In use, the K100 is totally, completely...okay. It won't blow you away. Neither will it frustrate or dismay you. In fact, you may end up appreciating its tough, cheerful, scrappy can-do character. It's good-looking and very ergonomic for a very small SLR—a nice, clean, sculpted design—and feels solid and well constructed within the parameters of the "light to moderate" usage I was talking about earlier. Although it's light for a DSLR (or even for an SLR), it feels heavy because it's so small.
Especial care seems to have gone into the interface. It's not so different than most other DSLRs, which are starting to standardize in terms of controls, but the K100 is admirably straightforward, simple, and easy to use. It appears to have had its controls and input parameters designed and refined through actual use—that is, in the course of actual picture-taking by actual photographers. Its controls are arranged with economy and solid common sense. I especially liked the fast and easy LCD zooming.
I compared the viewfinder to my friend Scott Hill's Konica-Minolta 5D, and found that the K100's viewfinder is very slightly smaller and very slightly brighter. It's thus typical of its (woeful) genre, but (like the 5D) on the good side of typical.
The only other things I noticed are that shutter lag is good, and that shutter noise is fairly high but has a crisp, clean sound that implies precision and contributes to the camera's subjective sense of responsiveness.
On the down side, you might have a hard time adjusting to the exaggerated colors of the LCD screen. The screen itself is large and, at least compared to my K-M 7D, very bright, but the colors are so zappy they're almost day-glo. I don't judge color from the LCD, since I only shoot RAW, but JPEG shooters might have some trouble adapting. And I only had my sample K100 for a couple of days, so I never got around to finding out whether you can choose to tone down the display. I hope so.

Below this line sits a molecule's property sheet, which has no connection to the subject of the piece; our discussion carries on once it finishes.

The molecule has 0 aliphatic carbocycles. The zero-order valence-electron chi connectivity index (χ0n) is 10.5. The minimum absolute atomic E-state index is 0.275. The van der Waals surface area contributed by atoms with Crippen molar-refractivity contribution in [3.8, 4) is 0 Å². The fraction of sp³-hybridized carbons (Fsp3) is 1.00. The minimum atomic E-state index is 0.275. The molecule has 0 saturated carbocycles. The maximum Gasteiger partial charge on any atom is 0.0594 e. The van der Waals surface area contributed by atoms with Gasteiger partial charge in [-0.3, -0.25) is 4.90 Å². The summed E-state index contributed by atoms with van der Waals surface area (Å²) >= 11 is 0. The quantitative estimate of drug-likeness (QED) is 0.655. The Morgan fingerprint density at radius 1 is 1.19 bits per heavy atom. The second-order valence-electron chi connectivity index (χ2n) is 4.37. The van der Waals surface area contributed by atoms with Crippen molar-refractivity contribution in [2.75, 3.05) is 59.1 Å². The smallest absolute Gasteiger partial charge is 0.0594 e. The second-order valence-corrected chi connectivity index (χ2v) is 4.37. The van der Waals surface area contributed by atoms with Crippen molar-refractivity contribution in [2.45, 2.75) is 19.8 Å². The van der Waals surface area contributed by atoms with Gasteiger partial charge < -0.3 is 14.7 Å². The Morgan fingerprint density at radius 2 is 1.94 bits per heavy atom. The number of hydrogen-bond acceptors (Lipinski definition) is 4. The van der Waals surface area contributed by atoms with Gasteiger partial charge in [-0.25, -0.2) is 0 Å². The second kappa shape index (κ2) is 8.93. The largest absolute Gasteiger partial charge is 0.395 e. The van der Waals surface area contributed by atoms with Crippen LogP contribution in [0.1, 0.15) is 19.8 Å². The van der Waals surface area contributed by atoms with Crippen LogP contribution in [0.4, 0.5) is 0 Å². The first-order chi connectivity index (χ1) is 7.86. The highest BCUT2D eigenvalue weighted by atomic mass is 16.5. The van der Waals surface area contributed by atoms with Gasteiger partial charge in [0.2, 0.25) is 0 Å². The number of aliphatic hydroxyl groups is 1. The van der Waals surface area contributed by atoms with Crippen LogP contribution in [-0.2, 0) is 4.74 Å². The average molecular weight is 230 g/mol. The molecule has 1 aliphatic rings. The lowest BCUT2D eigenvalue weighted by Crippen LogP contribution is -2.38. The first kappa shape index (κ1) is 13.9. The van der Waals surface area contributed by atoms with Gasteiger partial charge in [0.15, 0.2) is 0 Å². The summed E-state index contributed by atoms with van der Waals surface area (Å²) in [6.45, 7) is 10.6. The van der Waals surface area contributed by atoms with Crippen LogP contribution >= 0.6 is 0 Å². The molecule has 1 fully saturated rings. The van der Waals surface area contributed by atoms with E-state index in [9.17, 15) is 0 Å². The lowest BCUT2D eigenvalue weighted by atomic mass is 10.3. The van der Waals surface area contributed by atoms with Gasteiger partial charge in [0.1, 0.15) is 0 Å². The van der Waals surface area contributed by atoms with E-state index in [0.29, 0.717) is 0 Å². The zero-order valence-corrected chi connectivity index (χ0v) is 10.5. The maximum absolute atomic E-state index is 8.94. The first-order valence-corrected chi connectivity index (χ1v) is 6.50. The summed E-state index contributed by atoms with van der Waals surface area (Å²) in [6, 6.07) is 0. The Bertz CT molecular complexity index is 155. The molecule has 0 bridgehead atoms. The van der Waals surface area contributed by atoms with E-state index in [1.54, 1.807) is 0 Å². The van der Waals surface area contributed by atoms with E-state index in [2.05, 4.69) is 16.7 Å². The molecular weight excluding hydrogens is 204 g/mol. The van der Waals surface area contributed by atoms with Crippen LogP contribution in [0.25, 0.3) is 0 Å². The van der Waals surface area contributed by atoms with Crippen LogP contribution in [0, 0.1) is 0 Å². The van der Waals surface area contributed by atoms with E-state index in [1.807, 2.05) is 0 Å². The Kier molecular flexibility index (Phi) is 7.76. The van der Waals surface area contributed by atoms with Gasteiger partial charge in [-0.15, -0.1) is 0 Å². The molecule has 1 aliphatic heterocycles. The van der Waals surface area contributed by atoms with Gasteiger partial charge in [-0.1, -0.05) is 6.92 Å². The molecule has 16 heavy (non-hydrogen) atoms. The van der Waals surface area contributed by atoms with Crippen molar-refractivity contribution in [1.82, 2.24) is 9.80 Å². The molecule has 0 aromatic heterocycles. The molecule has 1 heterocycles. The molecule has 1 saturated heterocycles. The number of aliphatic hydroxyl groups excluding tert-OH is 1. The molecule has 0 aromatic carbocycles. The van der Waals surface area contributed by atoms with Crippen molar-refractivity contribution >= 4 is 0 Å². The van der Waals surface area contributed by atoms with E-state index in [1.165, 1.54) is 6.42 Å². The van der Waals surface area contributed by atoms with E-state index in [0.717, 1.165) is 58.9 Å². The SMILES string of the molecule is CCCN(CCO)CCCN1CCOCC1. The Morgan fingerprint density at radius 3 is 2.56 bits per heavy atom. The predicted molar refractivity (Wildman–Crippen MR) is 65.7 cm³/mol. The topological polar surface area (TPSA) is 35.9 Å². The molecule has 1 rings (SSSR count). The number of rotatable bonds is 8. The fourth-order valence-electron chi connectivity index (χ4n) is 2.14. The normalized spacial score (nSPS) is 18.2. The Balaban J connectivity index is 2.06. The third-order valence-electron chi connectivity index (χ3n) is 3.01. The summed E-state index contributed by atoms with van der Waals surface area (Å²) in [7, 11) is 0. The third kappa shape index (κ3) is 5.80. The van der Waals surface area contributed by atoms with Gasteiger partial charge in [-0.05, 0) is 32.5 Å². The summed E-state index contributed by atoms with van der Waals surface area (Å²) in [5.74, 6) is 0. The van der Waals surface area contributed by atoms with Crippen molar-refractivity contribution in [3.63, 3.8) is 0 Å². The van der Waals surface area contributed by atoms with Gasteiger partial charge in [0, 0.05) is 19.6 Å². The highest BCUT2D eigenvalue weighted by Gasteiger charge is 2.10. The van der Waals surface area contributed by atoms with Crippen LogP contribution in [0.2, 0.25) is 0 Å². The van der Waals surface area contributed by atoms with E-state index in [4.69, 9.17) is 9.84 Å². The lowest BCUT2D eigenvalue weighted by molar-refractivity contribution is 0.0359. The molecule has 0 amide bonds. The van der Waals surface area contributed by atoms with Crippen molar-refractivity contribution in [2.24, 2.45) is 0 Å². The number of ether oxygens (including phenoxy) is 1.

Who's it for?
So the upshot of my brief experience with the camera, and my appraisal of its situation in the current market, is that it tags along behind the Canikon category leaders offering—quite fairly—less for less, but, when called upon to compete head-to-head, it slaps its only direct competitor, the D50, smartly upside the head with its bargain anti-shake.
Apart from that, and price, is there any reason to choose Pentax?
Well, yes, there's one. It won't be decisive for many newbies, and old-timers won't need me to tell them about it. It's that you can use any Pentax lenses ever made on it. Auto-stopdown lenses (Early 1970s SMC-K series on) are fairly easy to use, too—there's just one step added to the shooting sequence, in that you use the AEL to stop down to shooting aperture. Once you get used to it, this is fast and easy compared to some of the kludgey shooting sequences you have to go through on other cameras when you use modern bodies with old lenses (if you can do so at all). It's probably not my place to suggest this, but even people who don't own a single Pentax lens right now might find it rewarding and economical to mix'n'match optics of different eras for various purposes. For instance, you could get a full-function FA (AF) prime for your walk-around lens, and complement it with a few old manual-focus telephotos and even an off-brand K-mount superwide for tripodded interiors. If you shot Canon, by contrast, you'd have to shell out for EF or later lenses for every little thing you want to do, because they're all that will work on Canon DSLRs. Canny Pentax buyers could get a lot of photographic functionality for thousands less if they were willing to do some lens research and spend some time hunting for lens bargains. (Note: this is only an advantage for people who actually want to take pictures.)
Also, in terms of optics "native" to the DSLRs, Pentax makes a few lenses nobody else does. With the K100 I used, I was sent a new DA 21mm ƒ/3.4 pancake lens. This is a lens after my own heart: a high-performance prime in a highly portable package. It crossed my mind that it might be worth getting a K100 just to use this lovely little lens all the time. But maybe that's just me.
Originally published in Black & White Photography magazine Issue 65
Copyright 2006 by Michael C. Johnston—All Rights Reserved